Once again, exceptionally heavy snowfall in the Alps has been followed by exceptionally mild weather. Less than four days after a critical avalanche situation closed roads and cut off ski resorts, the snowpack has begun to settle, overloaded slopes have purged themselves (or been blasted by safety teams), and we’re back to something approaching normal in many areas.
By that I don’t mean there’s no risk of avalanches. Across the northern Alps, the danger level away from the waymarked pistes is generally at 3/5. That’s still considerable, but the sense of crisis that enveloped the region on Monday has gone. I was in Val Thorens on Tuesday, and the snow looked like this…
But very quickly, the pistes were opened up, and there’s been some fantastic skiing across the Three Valleys, as there has been right across the region. My two fellow-editors, Peter and Felice Hardy have been out with Nick Morgan of Le Ski in Courchevel and Francesca Smith of Powder N Shine in Les Menuires.
Felice said, “Yesterday was one of my best days of piste-skiing ever – the most perfect conditions you could ever hope to find.”
Here’s how it was looking above Les Menuires earlier today.
The word in the Three Valleys (and I imagine across much of the northern Alps) is that the ski rental centres have very little work to do, because no skis need repairing. There’s so much snow bedded down now that no-one is skiing over rocks or pebbles.
As well as great piste skiing, yesterday was a day of wet-snow avalanches on sunny slopes. It was like a spring day after a dump – only the avalanches were much bigger. At the entrance to Val d’Isere one employee working in a mechanical digger was buried by one of them, but survived unharmed in his cabin. His colleagues dug down through the snow for a metre through before they hit his roof.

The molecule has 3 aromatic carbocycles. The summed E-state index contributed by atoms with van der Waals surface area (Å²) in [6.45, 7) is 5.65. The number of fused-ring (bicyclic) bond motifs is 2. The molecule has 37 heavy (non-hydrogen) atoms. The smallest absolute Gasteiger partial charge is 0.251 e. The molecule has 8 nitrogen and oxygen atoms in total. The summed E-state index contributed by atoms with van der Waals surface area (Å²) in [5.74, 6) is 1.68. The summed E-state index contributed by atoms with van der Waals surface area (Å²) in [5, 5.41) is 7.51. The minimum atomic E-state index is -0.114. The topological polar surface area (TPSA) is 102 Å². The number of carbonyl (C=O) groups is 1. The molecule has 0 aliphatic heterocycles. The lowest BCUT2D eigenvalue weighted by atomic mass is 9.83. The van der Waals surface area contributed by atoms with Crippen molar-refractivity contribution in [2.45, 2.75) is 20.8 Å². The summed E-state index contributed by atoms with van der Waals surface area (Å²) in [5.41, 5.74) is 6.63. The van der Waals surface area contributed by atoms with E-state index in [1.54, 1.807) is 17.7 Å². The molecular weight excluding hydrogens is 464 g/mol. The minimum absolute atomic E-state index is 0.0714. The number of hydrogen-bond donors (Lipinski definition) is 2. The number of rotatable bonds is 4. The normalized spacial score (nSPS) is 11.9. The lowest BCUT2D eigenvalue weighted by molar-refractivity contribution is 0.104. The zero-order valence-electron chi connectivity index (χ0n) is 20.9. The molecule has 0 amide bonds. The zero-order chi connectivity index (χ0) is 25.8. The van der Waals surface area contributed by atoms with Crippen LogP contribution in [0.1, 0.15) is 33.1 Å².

Of course, over the next few days, the avalanche situation for off-piste skiers will continue to change. It’s going to be affected by a noticeable drop in temperatures, and by a day of moderate snowfall in the south-western quarter of the Alps tomorrow. Anyone leaving the safety of the groomed pistes needs to take heed of all avalanche warnings, carry avalanche safety equipment and, if they’ve got any sense, hire a guide as well.
Here’s tomorrow’s snow forecast for the Alps.
As you can see, the extent of the new snow will be fairly limited. Elsewhere, we can expect the existing cover, which has become heavy in the spring-like sunshine, to harden up as temperatures drop. But by Sunday, temperatures will be rising again.
According to this chart from the European Centre for Mid-Range Forecasting, Monday is likely to be another spring-like day.
What a crazy winter.